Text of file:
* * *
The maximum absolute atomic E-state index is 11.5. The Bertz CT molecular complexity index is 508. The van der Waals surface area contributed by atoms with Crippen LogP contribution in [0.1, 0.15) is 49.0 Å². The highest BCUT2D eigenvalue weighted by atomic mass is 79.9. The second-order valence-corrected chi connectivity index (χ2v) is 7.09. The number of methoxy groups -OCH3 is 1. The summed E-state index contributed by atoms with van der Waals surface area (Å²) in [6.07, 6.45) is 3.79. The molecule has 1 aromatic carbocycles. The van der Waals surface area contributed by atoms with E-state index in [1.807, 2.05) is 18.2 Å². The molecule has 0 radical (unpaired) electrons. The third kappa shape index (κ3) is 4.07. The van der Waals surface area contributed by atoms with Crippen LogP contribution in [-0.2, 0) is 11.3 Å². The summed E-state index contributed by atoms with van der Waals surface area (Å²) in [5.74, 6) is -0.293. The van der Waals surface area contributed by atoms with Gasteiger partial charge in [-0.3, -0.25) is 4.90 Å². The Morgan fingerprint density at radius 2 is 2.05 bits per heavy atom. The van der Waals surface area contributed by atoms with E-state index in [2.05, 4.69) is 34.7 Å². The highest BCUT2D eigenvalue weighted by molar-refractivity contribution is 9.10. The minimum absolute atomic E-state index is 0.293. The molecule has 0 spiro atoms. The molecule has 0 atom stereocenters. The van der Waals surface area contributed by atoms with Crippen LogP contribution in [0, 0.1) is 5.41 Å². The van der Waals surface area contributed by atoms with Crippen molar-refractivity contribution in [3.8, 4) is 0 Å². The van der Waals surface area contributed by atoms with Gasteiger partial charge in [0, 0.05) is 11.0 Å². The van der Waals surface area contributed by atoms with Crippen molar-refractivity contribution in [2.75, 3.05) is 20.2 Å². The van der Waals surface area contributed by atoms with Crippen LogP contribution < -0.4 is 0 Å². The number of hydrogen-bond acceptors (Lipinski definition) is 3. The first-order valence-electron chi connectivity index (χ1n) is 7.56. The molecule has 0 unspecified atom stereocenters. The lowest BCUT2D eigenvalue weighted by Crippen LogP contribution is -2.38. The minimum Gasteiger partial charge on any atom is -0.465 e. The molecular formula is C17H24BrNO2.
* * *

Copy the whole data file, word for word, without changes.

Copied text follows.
The maximum absolute atomic E-state index is 11.5. The Bertz CT molecular complexity index is 508. The van der Waals surface area contributed by atoms with Crippen LogP contribution in [0.1, 0.15) is 49.0 Å². The highest BCUT2D eigenvalue weighted by atomic mass is 79.9. The second-order valence-corrected chi connectivity index (χ2v) is 7.09. The number of methoxy groups -OCH3 is 1. The summed E-state index contributed by atoms with van der Waals surface area (Å²) in [6.07, 6.45) is 3.79. The molecule has 1 aromatic carbocycles. The van der Waals surface area contributed by atoms with E-state index in [1.807, 2.05) is 18.2 Å². The molecule has 0 radical (unpaired) electrons. The third kappa shape index (κ3) is 4.07. The van der Waals surface area contributed by atoms with Crippen LogP contribution in [-0.2, 0) is 11.3 Å². The summed E-state index contributed by atoms with van der Waals surface area (Å²) in [5.74, 6) is -0.293. The van der Waals surface area contributed by atoms with Gasteiger partial charge in [-0.3, -0.25) is 4.90 Å². The Morgan fingerprint density at radius 2 is 2.05 bits per heavy atom. The van der Waals surface area contributed by atoms with E-state index in [2.05, 4.69) is 34.7 Å². The highest BCUT2D eigenvalue weighted by molar-refractivity contribution is 9.10. The minimum absolute atomic E-state index is 0.293. The molecule has 0 spiro atoms. The molecule has 0 atom stereocenters. The van der Waals surface area contributed by atoms with Crippen LogP contribution in [0, 0.1) is 5.41 Å². The van der Waals surface area contributed by atoms with Crippen molar-refractivity contribution in [3.8, 4) is 0 Å². The van der Waals surface area contributed by atoms with Gasteiger partial charge in [0, 0.05) is 11.0 Å². The van der Waals surface area contributed by atoms with Crippen molar-refractivity contribution in [2.75, 3.05) is 20.2 Å². The van der Waals surface area contributed by atoms with Crippen LogP contribution < -0.4 is 0 Å². The number of hydrogen-bond acceptors (Lipinski definition) is 3. The first-order valence-electron chi connectivity index (χ1n) is 7.56. The molecule has 0 unspecified atom stereocenters. The lowest BCUT2D eigenvalue weighted by Crippen LogP contribution is -2.38. The minimum Gasteiger partial charge on any atom is -0.465 e. The molecular formula is C17H24BrNO2.